Can be subject to disciplinary action. Employees can be disciplined by their employers when they don't perform as expected. When terminated, they're entitled to severance pay, unless there's just cause.
Non-exclusive services. Contractors cannot be contractually bound to just one company. They can provide their services to many clients at once.
Exclusive services. Employees can be required by their employer to only work for one business at a time.
Step #2: Determine the best way to pay your contractors in Colombia
As global employment and remote work have become more common, so have ways to pay workers across international borders. You now have many options for paying Colombian contractors. Here are just a few of your choices:
- Bank wires. If you open a Colombian bank account, you can directly deposit payments into your Colombian contractors' accounts. Or, you can make international transfers from your home bank account. Keep in mind that bank wires can come with steep fees, both for the sender and the receiver.
- International money orders. International money orders have been around for a long time, so most people are familiar with them. The downside? They're slow. You have to physically purchase the money order and your contractor has to deposit it manually once it's received. Using money orders can also be expensive: They usually come with fees and are subject to exchange rates that can fluctuate.
- Digital wallets and payment platforms. Digital payment platforms are an increasingly popular way to pay contractors but note that not every platform is available in all countries (for example, Venmo is only available in the US). It's also important to note that many of these platforms are subject to exchange rates that vary from day to day, which can make it tough to predict your costs.
- Global payroll services. Contractors aren't typically included in payroll since they aren't subject to the same taxes and withholdings as employees. But some payroll services—like Rippling—allow you to pay your employees and contractors around the world, in a single pay run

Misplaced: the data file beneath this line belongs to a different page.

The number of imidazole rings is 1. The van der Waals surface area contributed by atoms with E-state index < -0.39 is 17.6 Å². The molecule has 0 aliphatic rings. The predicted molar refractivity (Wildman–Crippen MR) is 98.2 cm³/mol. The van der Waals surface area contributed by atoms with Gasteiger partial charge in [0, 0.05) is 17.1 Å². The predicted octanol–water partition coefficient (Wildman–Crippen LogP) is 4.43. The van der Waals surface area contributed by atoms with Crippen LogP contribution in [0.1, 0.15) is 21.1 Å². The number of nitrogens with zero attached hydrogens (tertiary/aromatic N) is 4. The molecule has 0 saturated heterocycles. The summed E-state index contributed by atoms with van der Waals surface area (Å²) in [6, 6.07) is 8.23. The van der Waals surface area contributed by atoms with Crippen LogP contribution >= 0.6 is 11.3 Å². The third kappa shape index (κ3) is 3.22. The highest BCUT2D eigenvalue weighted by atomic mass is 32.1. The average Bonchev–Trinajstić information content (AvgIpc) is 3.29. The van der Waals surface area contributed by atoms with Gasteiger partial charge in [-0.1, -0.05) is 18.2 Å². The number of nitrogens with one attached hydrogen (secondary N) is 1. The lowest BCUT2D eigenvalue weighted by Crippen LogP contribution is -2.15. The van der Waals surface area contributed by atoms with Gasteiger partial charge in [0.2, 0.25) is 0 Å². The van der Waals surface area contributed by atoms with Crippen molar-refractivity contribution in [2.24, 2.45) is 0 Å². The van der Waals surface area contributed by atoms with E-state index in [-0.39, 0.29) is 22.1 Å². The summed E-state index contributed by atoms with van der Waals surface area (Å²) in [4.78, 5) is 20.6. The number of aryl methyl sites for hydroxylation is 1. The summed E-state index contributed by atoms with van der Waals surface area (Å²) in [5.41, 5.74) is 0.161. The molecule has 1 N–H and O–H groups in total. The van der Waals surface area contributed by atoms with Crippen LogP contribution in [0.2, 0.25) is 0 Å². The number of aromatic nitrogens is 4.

Step #3: Use global payroll software to process payments for Colombian contractors
As detailed in Step #2, there are several options for paying contractors in Colombia. But the fastest and simplest way is paying international contractors through global payroll software like Rippling.
Rippling allows you to pay both your employees and contractors around the world, in a single pay run. Check out this preview of Rippling's global payroll system:
Step #4: Ensure your Colombian contractor has the right tax information
As an employer, you aren't required to withhold or pay any payroll or income taxes for your contractors in Colombia. They're responsible for registering themselves, filing the correct forms, filing their tax returns, and paying their taxes by the filing deadlines each year.
Here's what that process looks like:
- The contractor requests a Registro Único Tributario (RUT) form from the DIAN Office. The RUT form contains the contractor's Colombian Tax ID number (Número de Identificacíon de Tributaria or NIT).
- The contractor uses their NIT and ID number to log into the DIAN website and file the relevant form:
- Form 210: Declaration of Income and Complementary Returns
- Form 160: Declaration of Assets Abroad
- Once their tax return is complete, the contractor can pay their taxes online, or take their completed forms to any bank to pay the tax due. If no tax is due, they can take their forms to a bank to have them stamped and processed without payment.